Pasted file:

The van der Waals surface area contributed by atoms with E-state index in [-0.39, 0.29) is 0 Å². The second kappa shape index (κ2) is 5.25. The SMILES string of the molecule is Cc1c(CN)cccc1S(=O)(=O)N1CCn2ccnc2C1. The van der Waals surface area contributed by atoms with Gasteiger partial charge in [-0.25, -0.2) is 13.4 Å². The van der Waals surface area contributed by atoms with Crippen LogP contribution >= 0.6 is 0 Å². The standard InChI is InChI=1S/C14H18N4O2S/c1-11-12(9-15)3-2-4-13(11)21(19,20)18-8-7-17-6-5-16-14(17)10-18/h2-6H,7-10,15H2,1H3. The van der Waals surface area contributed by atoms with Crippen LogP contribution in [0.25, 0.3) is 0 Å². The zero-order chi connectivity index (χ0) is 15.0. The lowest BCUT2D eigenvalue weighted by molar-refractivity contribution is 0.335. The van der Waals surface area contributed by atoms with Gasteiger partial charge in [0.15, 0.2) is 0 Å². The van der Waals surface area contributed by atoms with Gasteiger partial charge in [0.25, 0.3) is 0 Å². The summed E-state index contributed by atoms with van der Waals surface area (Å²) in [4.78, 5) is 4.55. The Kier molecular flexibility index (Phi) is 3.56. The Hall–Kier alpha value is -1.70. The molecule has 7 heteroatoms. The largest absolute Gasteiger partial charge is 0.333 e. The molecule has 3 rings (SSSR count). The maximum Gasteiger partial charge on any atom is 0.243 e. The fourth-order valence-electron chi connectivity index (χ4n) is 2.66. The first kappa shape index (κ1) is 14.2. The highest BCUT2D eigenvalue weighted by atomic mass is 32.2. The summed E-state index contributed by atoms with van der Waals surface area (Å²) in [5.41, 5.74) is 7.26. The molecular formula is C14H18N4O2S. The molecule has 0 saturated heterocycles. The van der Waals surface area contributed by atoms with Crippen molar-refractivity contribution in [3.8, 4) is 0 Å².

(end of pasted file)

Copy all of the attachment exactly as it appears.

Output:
The van der Waals surface area contributed by atoms with E-state index in [-0.39, 0.29) is 0 Å². The second kappa shape index (κ2) is 5.25. The SMILES string of the molecule is Cc1c(CN)cccc1S(=O)(=O)N1CCn2ccnc2C1. The van der Waals surface area contributed by atoms with Gasteiger partial charge in [-0.25, -0.2) is 13.4 Å². The van der Waals surface area contributed by atoms with Crippen LogP contribution >= 0.6 is 0 Å². The standard InChI is InChI=1S/C14H18N4O2S/c1-11-12(9-15)3-2-4-13(11)21(19,20)18-8-7-17-6-5-16-14(17)10-18/h2-6H,7-10,15H2,1H3. The van der Waals surface area contributed by atoms with Crippen LogP contribution in [0.25, 0.3) is 0 Å². The zero-order chi connectivity index (χ0) is 15.0. The lowest BCUT2D eigenvalue weighted by molar-refractivity contribution is 0.335. The van der Waals surface area contributed by atoms with Gasteiger partial charge in [0.15, 0.2) is 0 Å². The van der Waals surface area contributed by atoms with Gasteiger partial charge in [0.25, 0.3) is 0 Å². The summed E-state index contributed by atoms with van der Waals surface area (Å²) in [4.78, 5) is 4.55. The Kier molecular flexibility index (Phi) is 3.56. The Hall–Kier alpha value is -1.70. The molecule has 7 heteroatoms. The largest absolute Gasteiger partial charge is 0.333 e. The molecule has 3 rings (SSSR count). The maximum Gasteiger partial charge on any atom is 0.243 e. The fourth-order valence-electron chi connectivity index (χ4n) is 2.66. The first kappa shape index (κ1) is 14.2. The highest BCUT2D eigenvalue weighted by atomic mass is 32.2. The summed E-state index contributed by atoms with van der Waals surface area (Å²) in [5.41, 5.74) is 7.26. The molecular formula is C14H18N4O2S. The molecule has 0 saturated heterocycles. The van der Waals surface area contributed by atoms with Crippen molar-refractivity contribution in [3.8, 4) is 0 Å².